Electric Picnic Spotlight: New Order make old-school sound fresh again

35 years in the game, the English rock band are still capable of adapting to the current climate

Before 2015's Music Complete, there was a ten year gap where there was no new New Order music to be found, but the world wasn't exactly left wanting.

When one of your first ever songs - in this case, 1983's 'Blue Monday' - becomes the biggest selling dance single in history, cementing its place as one of the most iconic tracks ever made, it can be very difficult to continue competing with yourself.

2005's Waiting For The Siren's Call was tepidly received, while the revolving door approach to band members showed there was something off within the ranks of the once-great group.

In the middle of a hit-drought, and with even their die-hard fans beginning to question their artistic direction, New Order knuckled down and over the course of 2014 and 2015 set about working on a great, modern dance record.

With 11 tracks spread out over an hour, Music Complete compiled a string of uber-producers to craft their sound, which can sometimes run the risk of old dogs attempting to pull off new tricks. Duran Duran tried something similar with their 2007 album Red Carpet Massacre - in which they recruited Justin Timberlake and hip-hop producer Timbaland - and it all sounded a little...off.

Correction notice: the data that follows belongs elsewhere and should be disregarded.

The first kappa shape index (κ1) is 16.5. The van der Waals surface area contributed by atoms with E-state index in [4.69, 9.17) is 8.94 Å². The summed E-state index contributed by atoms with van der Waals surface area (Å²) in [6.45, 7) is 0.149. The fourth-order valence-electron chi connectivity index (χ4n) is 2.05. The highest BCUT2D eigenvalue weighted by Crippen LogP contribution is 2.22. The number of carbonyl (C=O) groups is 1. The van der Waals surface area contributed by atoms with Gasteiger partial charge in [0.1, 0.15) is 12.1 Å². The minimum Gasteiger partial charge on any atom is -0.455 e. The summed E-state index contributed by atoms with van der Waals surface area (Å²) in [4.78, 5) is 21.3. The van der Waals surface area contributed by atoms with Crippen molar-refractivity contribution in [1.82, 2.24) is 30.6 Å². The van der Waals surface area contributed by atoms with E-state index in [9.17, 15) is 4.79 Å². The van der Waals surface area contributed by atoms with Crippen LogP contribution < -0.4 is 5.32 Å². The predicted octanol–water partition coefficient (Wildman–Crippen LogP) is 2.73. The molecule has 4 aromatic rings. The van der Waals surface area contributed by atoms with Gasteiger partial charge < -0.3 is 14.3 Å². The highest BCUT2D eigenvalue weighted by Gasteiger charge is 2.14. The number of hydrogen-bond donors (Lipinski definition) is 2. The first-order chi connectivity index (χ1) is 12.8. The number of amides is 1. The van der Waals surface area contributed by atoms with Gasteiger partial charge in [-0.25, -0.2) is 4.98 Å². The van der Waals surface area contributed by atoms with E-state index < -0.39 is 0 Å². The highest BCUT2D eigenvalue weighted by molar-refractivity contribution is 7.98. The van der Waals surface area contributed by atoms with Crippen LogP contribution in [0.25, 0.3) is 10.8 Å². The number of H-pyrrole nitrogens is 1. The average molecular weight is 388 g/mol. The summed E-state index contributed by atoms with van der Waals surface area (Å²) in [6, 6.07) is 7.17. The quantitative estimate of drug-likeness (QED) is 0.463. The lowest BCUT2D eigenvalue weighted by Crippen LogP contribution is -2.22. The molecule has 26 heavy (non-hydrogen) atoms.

Thankfully, New Order were smarter with their collaboration choices: Chemical Brothers member Tom Rowlands co-produced two of the tracks, The Killers' Brandon Flowers co-wrote and provides a vocal for closing track 'Superheated', legendary icon Iggy Pop appears on 'Stray Dog', and La Roux frontwoman Elly Jackson brings her icy charm to three of the songs including the killer single 'Tutti Frutti'.

However, the secret weapon here is Stuart Price. While he only provides additional production to one of the album's tracks, his influence can be felt on the entire project. Think of some of pop's greatest comebacks in recent years - Madonna's Confessions On A Dancefloor, Take That's Progress, and most importantly, Pet Shop Boys' Electric - and Price is behind them all.

In particular, that PSB album was an obvious touchstone for Music Complete, with the heavy modern disco and electronic influences mixing in with old-school lyricism and melancholic vocal performances. Much like Electric was for the Boys, Music Complete ended up as one of New Order's greatest albums in their entire output.

Many critics felt that it was their best since 1989's Technique, with both NME and The Guardian listing it on their Best Albums of 2015 lists. A short tour initially ran in November and December of 2015 in support of the album, and Sunday will see New Order bringing their new (or is that New?) sound back to Electric Picnic, having previously performed there in 2006. They take to the Main Stage at 8.45pm.